SPRINGFIELD — Already in 2019, motorists have hit 14 squad cars stopped along Illinois roads. One of those incidents cost an Illinois State Police trooper his life.
“This information is obviously extremely concerning,” acting ISP Director Brendan Kelly said Tuesday during a news conference at the capitol in Springfield. “While only one of these impacts resulted in a fatality, that is one too many.”
In January, trooper Christopher Lambert was struck and killed along Interstate 294 near Northbrook while he was assisting at an accident scene. It’s the worst-case scenario among incidents occurring more often, Kelly said, despite a law that requires motorists to move over and slow down for emergency vehicles that are stopped and have their hazard lights flashing.
Scott’s Law was passed in Illinois in 2002. In 2013, the law was extended to apply to other vehicles, including ambulances and tow trucks.
Kelly said so far in 2019 there have been 494 recorded violations of the law, compared to 184 during the same period last year.
This year’s 14 collisions, occurring statewide at a rate of more than 1 per week, are already more than the yearly totals for 2016 (5), 2017 (12), and 2018 (8).
Kelly blamed the increase on distracted and impaired driving.
“The amount of distracted driving out there is something everybody is sensitive to,” Kelly said. “And it’s increasing, at least anecdotally, from talking to our colleagues across the country.”
As he spoke during Tuesday’s news conference, Kelly was flanked by photos of recent collisions, mangled squad cars hit by distracted or impaired drivers, which Kelly said have resulted in injuries ranging from concussions, lacerations and muscle tears, to ruptured and bulged discs, compound bone fractures — and a death.
It was the ISP’s second stop on a three-day trip across the state to remind people of the law. A stop in Belleville is planned Wednesday.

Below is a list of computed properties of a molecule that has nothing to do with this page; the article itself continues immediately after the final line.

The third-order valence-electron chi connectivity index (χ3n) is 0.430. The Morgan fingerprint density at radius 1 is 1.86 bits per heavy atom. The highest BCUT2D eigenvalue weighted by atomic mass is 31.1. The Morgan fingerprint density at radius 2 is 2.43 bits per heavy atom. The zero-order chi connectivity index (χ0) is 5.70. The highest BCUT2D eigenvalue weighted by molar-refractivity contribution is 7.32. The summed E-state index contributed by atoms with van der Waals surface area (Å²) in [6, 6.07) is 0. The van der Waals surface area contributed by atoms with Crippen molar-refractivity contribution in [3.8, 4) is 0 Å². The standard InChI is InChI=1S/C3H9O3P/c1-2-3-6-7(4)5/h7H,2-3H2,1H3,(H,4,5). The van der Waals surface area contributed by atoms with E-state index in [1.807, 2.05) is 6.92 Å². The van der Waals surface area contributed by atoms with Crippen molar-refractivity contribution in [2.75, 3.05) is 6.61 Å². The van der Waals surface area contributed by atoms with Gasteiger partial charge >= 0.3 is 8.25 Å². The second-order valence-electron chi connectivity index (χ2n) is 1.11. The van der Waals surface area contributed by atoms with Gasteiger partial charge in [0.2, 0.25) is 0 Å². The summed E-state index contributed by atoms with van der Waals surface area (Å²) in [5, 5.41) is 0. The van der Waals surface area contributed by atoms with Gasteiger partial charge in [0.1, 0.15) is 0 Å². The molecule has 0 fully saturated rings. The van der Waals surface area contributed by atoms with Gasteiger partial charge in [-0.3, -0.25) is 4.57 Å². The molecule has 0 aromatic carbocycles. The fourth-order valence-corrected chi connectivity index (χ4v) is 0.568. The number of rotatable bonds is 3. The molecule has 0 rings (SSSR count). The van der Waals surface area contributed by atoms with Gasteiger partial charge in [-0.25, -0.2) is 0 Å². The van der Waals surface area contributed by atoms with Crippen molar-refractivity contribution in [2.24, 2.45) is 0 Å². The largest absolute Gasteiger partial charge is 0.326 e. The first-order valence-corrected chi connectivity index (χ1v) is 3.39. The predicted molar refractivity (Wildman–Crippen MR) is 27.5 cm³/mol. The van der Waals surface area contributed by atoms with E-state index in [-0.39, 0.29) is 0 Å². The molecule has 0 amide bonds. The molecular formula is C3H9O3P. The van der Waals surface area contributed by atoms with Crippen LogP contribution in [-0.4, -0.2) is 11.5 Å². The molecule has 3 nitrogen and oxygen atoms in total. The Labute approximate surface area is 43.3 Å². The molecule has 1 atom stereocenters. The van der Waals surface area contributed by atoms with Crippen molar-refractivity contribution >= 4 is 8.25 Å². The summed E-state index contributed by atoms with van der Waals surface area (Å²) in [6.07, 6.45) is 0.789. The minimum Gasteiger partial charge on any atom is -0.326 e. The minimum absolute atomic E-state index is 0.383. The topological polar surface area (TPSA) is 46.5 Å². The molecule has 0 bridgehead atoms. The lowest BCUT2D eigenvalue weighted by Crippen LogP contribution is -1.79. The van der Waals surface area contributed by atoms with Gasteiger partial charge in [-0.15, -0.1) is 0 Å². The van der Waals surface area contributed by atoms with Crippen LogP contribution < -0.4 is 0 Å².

Kelly and other officers held a news conference Monday in Chicago with Gov. J.B. Pritzker, who described the anguishing call he made to Lambert’s family in January, notifying them of the accident.
On Tuesday, Kelly referenced a plan to increase Scott’s Law enforcement by allocating an extra 2,000 man hours and using “some new and creative techniques” devoted to catch drivers breaking the law.
“If you see a squad car with warning lights on, don’t assume it’s a lone trooper just doing a regular traffic stop,” Kelly said. “You could have eyes, video, and other instrumentation all around you as part of a special Scott’s Law detail.”
Asked to elaborate on the new tactics, which will be paid for with ISP’s existing funds, Kelly said he was “not going to spell it out right here.”
The 14th recorded collision with a parked squad car occurred March 20, when a state trooper and his parked squad car were hit by a semitrailer along Interstate 55 in Collinsville. The officer was outside his car when the crash occurred, and suffered serious injuries. The squad car was demolished.
“If you see an emergency vehicle with their lights activated,” Kelly said, “please slow down and move over. It’s the right and safe thing to do, but failure to do so could also result in prosecution.”
Those who violate Scott’s Law face fines from $100 to $10,000 and a possible loss of a driver’s license. The law is named after Chicago Fire Department Lt. Scott Gillen, who was struck and killed while assisting at a crash scene on a Chicago expressway in December 2000.